Today I’m hosting a blog hop for Patrick Stutzman, whose new novel, Alone in Paradise, will be released September 15. His characters are being interviewed under somewhat unusual circumstances. He’ll be giving away an e-version of the book to one lucky commenter, so comment away!

Alone in Paradise cover“Anna,” called Kate, a woman with brown hair wearing a white shirt and blue jeans standing on the other side of the inner airlock door. “You have a visitor.” Her voice had a distinct British accent.

“What?!” cried another woman’s voice from somewhere behind the airlock.

As a blonde woman wearing olive-colored cargo pants and a white dress shirt about three sizes too big ran into view, she turned with an eager expression on her face that quickly changed to curiosity.

“A drone? How did it get here?”

“I don’t know,” Kate replied. “But, it’s a messenger drone.”

“Well,” sighed Anna. “Let it in.”

The small drone floated to the middle of the room, hesitated for a second, and produced a holographic screen about a quarter of a meter in front of it.

Anna walked up to it and read the text on the display. She furrowed her brow and stated, “It’s a questionnaire of some sort. An interview. Somebody’s curious about us. Let’s see what it has to say.”

1.     How did you get into this mess?

Anna chuckled, “How did I get into this mess?!

“I got into this mess by trying to save my own skin,” she resumed with a more serious tone. “After defending myself against the corporate enforcer my employer sent after me, I discovered that he had set the space station where I had lived for over six years to self-destruct. Since my skiff was destroyed earlier to buy me some time, I had to resort to taking his ship to escape. I barely managed to escape the explosion, but the resulting force propelled me here. I am fortunate that the moon is capable of supporting life and I was able to land the ship in as good of a condition it is in.”

Anna hesitated and asked, “Wait a minute. You’re not from NR Suppliers. Are you?”

The drone’s display changed to one word: No.

“Okay, good,” she breathed. “Continue.”

The drone’s display returned to its list of questions.

2.     How much did you know about this moon before you landed here?

“Actually, not that much. I discovered it completely by accident when I was out flying around the gas giant to test my skiff’s flight systems after finishing some repairs. I did perform a survey scan and picked up some basic information about it, such as its atmospheric content and physical characteristics like mass, radius, and apparent magnitude. I discovered that the moon is very similar to Earth and some colonized worlds like Aldrin and New Athens. I don’t have the details right off the top of my head…”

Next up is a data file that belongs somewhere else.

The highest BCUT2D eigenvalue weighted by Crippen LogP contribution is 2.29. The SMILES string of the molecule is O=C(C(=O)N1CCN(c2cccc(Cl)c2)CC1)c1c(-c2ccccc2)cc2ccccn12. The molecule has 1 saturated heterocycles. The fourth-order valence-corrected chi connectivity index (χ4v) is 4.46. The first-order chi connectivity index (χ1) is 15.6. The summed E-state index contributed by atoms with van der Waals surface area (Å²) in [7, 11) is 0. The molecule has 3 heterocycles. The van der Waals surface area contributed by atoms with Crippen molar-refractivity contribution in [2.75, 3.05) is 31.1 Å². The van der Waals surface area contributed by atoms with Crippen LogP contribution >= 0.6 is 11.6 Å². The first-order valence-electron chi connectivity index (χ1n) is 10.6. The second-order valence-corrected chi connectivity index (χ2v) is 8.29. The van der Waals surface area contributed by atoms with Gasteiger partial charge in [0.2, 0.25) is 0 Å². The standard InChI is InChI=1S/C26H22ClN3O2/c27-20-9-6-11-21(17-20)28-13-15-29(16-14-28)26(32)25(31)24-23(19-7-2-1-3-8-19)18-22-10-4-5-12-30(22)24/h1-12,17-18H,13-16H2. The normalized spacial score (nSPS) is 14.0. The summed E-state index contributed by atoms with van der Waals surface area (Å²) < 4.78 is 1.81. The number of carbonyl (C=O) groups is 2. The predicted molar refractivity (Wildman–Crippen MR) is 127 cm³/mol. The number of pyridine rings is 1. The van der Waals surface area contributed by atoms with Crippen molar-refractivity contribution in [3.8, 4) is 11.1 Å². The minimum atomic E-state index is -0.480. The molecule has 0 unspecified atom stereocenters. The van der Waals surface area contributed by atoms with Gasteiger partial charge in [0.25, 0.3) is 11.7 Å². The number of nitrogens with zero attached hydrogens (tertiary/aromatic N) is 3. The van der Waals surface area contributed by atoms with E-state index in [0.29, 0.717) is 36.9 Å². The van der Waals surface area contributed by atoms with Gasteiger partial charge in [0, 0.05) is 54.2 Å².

“If I may,” Kate interrupted. “The moon has a radius of 5823.1 kilometers, a mean density of 5.9134 grams per cubic centimeter, an equatorial surface gravity of 0.979g, an average temperature of 291K, an orbital period of 29.79 Earth days, and a rotational period of -29.79 Earth days.”

“Yeah,” added Anna while waving her hand as if dismissing the information. “What she said. Trust a computer to know that.”

3.     Why did you take this job?

Cocking her eyebrow, Anna asked with a bit of skepticism, “Are you sure you’re not from NR Suppliers? This question sounds like it’s part of an exit interview.”

The drone repeated its answer on the screen.

With a sigh, she continued, “Honestly, I wish I hadn’t. I took it right after finishing my Bachelor’s Degree in Engineering. NR Suppliers promised me a job where I would be working with robots, my degree specialization, on a daily basis. It sounded promising and right up my alley. What they didn’t tell me is that I would be by myself on the station where they placed me. I was young and stupid.”

Kate interjected, “Anna, I think that you are a smart, young woman. You’ve certainly demonstrated it here many times. You don’t need to berate yourself.”

Anna sighed and smiled sadly, “Thanks, Kate. It’s just that if I didn’t take that stupid job, I’d probably be on Earth with my other friends and family. Nothing personal against you.”

“No offense taken.”

After a brief pause, Anna inhaled sharply and said, “Okay, what’s next?”

4.     What kind of information was the space station gathering? Was it in orbit around the primary of this moon?

“It wasn’t gathering any information. The whole goal of the station was to house the mining drones that would fly to the gas giant and mine spyrinium, the gas that was in abundance on g Lupi VI. The station was positioned more in an orbit around the star instead of the planet, so we could follow its orbital path but not be influenced by its gravity well.”

5.     How much survival training have you had?

Anna laughed for a few seconds before answering, “Before coming here, none. I was completely in the dark on how to survive away from civilization. Fortunately, Kate has some files on basic survival skills that helped me sustain myself for a long time to come. Hopefully, it won’t be too long.”

“Just one thing. SEND ME A SHIP, SO I CAN GO HOME!”